Boy this stuff can get deep...

21:36:46 SQL> explain plan for UPDATE iv_table CPA SET CPA.FK_JOURNAL_ENTRY =
21:37:12   2          (
21:37:12   3            SELECT JOR.JOURNAL_SERIAL FROM ac_jor_table JOR
21:37:12   4            WHERE CPA.fk_v_date = JOR.fk_v_date
21:37:12   5            AND CPA.fk_v_ser = JOR.fk_v_ser
21:37:12   6            AND JOR.fk_maj_no = 1
21:37:12   7            AND JOR.fk_act =4--
21:37:12   8            and sign(cpa.AMOUNT) = sign(jor.AMOUNT)
21:37:12   9          )
21:37:12  10  --        WHERE CPA.TYPE_ID = 1
21:37:12  11  /

Explained.

Elapsed: 00:00:00.00
21:37:12 SQL>
21:37:12 SQL> @showplan11gshort

PLAN_TABLE_OUTPUT
----------------------------------------------------------------------------------------------------------------
Plan hash value: 2536411157

-----------------------------------------------------------------------------------
| Id  | Operation          | Name         | Rows  | Bytes | Cost (%CPU)| Time     |
-----------------------------------------------------------------------------------
|   0 | UPDATE STATEMENT   |              |  1000K|    45M|    45  (36)| 00:00:01 |
|   1 |  UPDATE            | IV_TABLE     |       |       |            |          |
|   2 |   TABLE ACCESS FULL| IV_TABLE     |  1000K|    45M|    45  (36)| 00:00:01 |
|*  3 |   TABLE ACCESS FULL| AC_JOR_TABLE |     1 |    74 |    50  (42)| 00:00:01 |
-----------------------------------------------------------------------------------

Predicate Information (identified by operation id):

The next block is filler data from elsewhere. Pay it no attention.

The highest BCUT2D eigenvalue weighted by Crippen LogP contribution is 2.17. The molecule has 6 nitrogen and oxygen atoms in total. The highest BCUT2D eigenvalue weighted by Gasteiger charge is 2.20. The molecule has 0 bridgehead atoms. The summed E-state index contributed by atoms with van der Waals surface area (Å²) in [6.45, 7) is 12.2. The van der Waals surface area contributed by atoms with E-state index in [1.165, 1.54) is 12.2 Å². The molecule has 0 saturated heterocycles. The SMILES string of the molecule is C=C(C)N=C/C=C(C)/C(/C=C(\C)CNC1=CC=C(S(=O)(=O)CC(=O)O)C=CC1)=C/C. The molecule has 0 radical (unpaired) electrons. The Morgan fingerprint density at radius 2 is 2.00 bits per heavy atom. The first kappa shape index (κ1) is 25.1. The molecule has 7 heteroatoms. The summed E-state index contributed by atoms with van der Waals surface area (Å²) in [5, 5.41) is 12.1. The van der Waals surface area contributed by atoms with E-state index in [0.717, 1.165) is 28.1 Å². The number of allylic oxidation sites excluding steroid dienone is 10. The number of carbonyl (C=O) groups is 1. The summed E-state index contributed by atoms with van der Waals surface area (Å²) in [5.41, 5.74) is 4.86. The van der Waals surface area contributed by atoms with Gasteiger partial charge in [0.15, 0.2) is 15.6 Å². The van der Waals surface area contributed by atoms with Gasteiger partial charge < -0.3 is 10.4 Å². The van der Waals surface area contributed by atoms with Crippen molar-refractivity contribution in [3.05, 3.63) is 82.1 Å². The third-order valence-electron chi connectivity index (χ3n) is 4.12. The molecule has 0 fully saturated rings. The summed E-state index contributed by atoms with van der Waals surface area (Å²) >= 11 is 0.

---------------------------------------------------

   3 - filter("JOR"."FK_V_DATE"=:B1 AND "JOR"."FK_V_SER"=:B2 AND
              "JOR"."FK_MAJ_NO"=1 AND "JOR"."FK_ACT"=4 AND
              SIGN("JOR"."AMOUNT")=SIGN(:B3))

17 rows selected.

Elapsed: 00:00:00.04
21:37:12 SQL> explain plan for MERGE INTO (SELECT * FROM iv_table WHERE TYPE_ID = 1) cpa
21:37:25   2  USING (
21:37:25   3      SELECT fk_v_date, JOR.fk_v_ser, jor.AMOUNT,  JOR.JOURNAL_SERIAL
21:37:25   4      FROM ac_jor_table JOR
21:37:25   5      WHERE JOR.fk_maj_no = 1
21:37:25   6      AND JOR.fk_act = 4
21:37:25   7  ) JOR
21:37:25   8  ON (
21:37:25   9      CPA.fk_v_date = JOR.fk_v_date
21:37:25  10  AND CPA.fk_v_ser = JOR.fk_v_ser
21:37:25  11  AND sign(cpa.AMOUNT) = sign(jor.AMOUNT)
21:37:25  12     )
21:37:25  13  WHEN MATCHED THEN UPDATE SET CPA.FK_JOURNAL_ENTRY = JOR.JOURNAL_SERIAL
21:37:25  14  /

Explained.

Elapsed: 00:00:00.01
21:37:25 SQL>
21:37:25 SQL> @showplan11gshort

PLAN_TABLE_OUTPUT
----------------------------------------------------------------------------------------------------------------
Plan hash value: 3488386518

-------------------------------------------------------------------------------------
| Id  | Operation            | Name         | Rows  | Bytes | Cost (%CPU)| Time     |
-------------------------------------------------------------------------------------
|   0 | MERGE STATEMENT      |              |     1 |    39 |    97  (41)| 00:00:02 |
|   1 |  MERGE               | IV_TABLE     |       |       |            |          |